Without Trace: why you always remember the bad reviews

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Screenwriter turned author Simon Booker on the perils of unleashing a debut novel into the online stratosphere


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Simon Booker:
Simon Booker: ‘I have zero expectation of winning any literary prizes.’ Photo: PR
So you spend a year writing your first psychological thriller. It gets rave reviews and is mentioned in the same breath as Gone Girl and Girl On A Train. The turnout at your Waterstone’s Islington launch exceeds expectations (hi, Nigella!). The cupcakes are iced with a picture of your book jacket and taste delicious. You’re cock of the walk. What can possibly go wrong?

Answer: one snotty Amazon review. The reassuring, warm glow from fifty (fifty!) five-star reviews wiped out in a nanosecond thanks to two ‘meh’ lines posted by someone you’ll never meet and is most likely a knuckle-dragging misanthrope with halitosis and a bad case of book-envy.

OK, maybe he simply didn’t like it. Fair enough. Tastes vary. And it’s not like he gave it a one-star review. No, he awarded it three stars, which is still pretty cool. So why does it feel like a kick in the cojones? Because we’re too thin-skinned for our own good.

It’s not as if this is my first rodeo. Without Trace may be my debut novel, but I’ve been a professional screenwriter for a gazillion years, working from a succession of homes around north London, from Belsize Park to Crouch End, from Gospel Oak to Kentish Town, and now, Stoke Newington.


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I’ve written prime time drama for BBC1, including The Inspector Lynley Mysteries, Holby City and The Mrs Bradley Mysteries, starring Diana Rigg and Neil Dudgeon.

I’ve penned psychological thrillers for ITV, such as The Stepfather, starring the brilliant Philip Glenister. And I’ve even managed to crack America, with a couple of films including Working Title rom-com Perfect Strangers in which Rob Lowe (yes, his eyes really are that blue) falls for Anna Friel, even though they live on opposite sides of the Atlantic.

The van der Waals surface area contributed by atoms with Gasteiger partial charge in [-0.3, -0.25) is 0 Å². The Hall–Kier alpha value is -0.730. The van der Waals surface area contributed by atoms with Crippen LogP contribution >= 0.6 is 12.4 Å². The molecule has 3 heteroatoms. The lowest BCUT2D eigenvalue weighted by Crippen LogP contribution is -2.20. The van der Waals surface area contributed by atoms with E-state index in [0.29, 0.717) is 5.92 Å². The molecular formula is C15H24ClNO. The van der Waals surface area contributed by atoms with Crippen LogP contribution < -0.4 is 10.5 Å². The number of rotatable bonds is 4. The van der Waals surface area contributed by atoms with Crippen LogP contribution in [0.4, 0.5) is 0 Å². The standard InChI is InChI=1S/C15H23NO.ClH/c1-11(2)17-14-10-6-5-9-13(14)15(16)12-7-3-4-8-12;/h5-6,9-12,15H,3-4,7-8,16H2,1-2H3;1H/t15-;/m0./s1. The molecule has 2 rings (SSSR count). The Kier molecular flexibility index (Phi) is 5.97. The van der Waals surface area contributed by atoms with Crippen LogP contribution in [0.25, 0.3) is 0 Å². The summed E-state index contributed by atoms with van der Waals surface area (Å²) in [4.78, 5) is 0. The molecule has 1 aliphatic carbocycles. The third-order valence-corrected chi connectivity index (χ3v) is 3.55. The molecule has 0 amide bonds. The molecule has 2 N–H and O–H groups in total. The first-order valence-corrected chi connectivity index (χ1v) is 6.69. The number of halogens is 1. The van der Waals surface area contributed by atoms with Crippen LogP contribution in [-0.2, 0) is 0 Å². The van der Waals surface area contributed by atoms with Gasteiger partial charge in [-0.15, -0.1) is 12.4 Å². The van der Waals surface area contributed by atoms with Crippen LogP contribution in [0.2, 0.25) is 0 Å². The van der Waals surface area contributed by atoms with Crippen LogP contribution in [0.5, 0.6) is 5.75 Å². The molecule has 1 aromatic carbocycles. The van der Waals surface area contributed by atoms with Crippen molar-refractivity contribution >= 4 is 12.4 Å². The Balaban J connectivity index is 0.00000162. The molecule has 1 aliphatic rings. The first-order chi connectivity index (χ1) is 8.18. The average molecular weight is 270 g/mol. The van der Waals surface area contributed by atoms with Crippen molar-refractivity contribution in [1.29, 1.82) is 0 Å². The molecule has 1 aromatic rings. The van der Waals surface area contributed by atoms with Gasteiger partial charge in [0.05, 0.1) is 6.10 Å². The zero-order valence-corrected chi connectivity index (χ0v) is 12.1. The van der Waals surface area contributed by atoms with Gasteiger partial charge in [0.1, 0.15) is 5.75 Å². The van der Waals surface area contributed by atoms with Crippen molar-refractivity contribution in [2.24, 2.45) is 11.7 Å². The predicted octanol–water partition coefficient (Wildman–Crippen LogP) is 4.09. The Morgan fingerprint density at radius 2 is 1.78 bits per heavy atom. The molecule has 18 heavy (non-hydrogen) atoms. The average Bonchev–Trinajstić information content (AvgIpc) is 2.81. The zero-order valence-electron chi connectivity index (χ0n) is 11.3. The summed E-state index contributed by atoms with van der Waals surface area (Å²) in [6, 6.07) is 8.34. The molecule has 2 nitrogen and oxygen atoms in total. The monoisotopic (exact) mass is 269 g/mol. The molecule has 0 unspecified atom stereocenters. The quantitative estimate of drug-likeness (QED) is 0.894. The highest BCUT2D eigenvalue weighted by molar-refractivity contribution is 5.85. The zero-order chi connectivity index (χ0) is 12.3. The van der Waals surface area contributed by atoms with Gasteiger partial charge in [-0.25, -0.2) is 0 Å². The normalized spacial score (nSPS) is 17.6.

There have also been some well-received adaptations, including Just William for BBC1, a film based on a YA novel by Nina Bawden, and The Blind Date, a ratings-busting ITV psychological thriller adapted from the best-selling novel by Frances Fyfield and shot in parts of Highgate, Archway and Muswell Hill.

Over the years, I’ve amassed a wall-full of posters for my office, more stellar ratings than you can shake a stick at and an ego-boosting pile of nice reviews, safely stashed in a drawer.

But the one I remember? The only review whose headline I can quote from memory? A piece in the Daily Mail the morning after one of my murder mysteries aired in the coveted Sunday night slot on BBC1. Other critics loved it, but the three words that stick in my mind are these: ‘Murder Most Boring’.

Cupcakes iced with the sleeve of Booker's new novel. Photo: PR
Cupcakes iced with the sleeve of Booker’s new novel. Photo: PR
With my debut thriller, Without Trace, now out, I’m braced for the first less than complimentary review in the papers. My surname is a hostage to fortune. Surely at least one critic will be unable to resist the temptation to sniff, ‘No prize for this Booker’.

Truth is, I have zero expectation of winning any literary prizes. Crime fiction may sell by the bucket load (forty percent of all books sold in the UK) but it’s a genre seldom acknowledged by the so-called ‘great and good’ of publishing. And if I have to choose between highbrow critical acclaim and writing a popular page-turner I know which way I’ll jump. (Come to think of it, if I ever need a nom de plume, Paige Turner will do fine.)

Without Trace is the first in a series of psychological thrillers featuring Morgan Vine, a single mother and investigative journalist obsessed with miscarriages of justice. When her daughter goes missing under mysterious circumstances, she’s forced to question everything she knows.
A strong sense of place is crucial to crime fiction. Rebus’s Edinburgh. Morse’s Oxford. Maigret’s Paris. As well as a Kentish backdrop that includes Margate, Dungeness and Deal, the book contains scenes set in some of my favourite London stamping grounds.

One particularly sleazy character lives within sniffing distance of the vast recycling centre and rubbish dump that pollutes the air around Holloway Road. And, as an ex-Kentish Towner recently relocated to Stoke Newington, I’ve just written a scene for book two in the Morgan Vine series in which I describe my (beloved) Stokey as ‘full of sharp-elbowed yummy mummies queuing for quinoa or asserting the divine right of the double buggy’.

Without Trace has recently been optioned for TV and if I’m allowed to write the scripts I’ll have no one but myself to blame if the adaptation doesn’t turn out the way I hope or if the critics are sniffy. If that day comes, I’ll comfort myself by browsing through those five-star Amazon reviews. My favourite so far: ‘enough red herrings to open a stall at Billingsgate’. Thanks ‘Breakaway Reviewers’, whoever you may be. I’m feeling better already.

This is box title
Without Trace is published by Zaffre (£7.99 ) Simon appears at Literary Death Match, South Bank, July 25th. Tickets: literarydeathmatch.com

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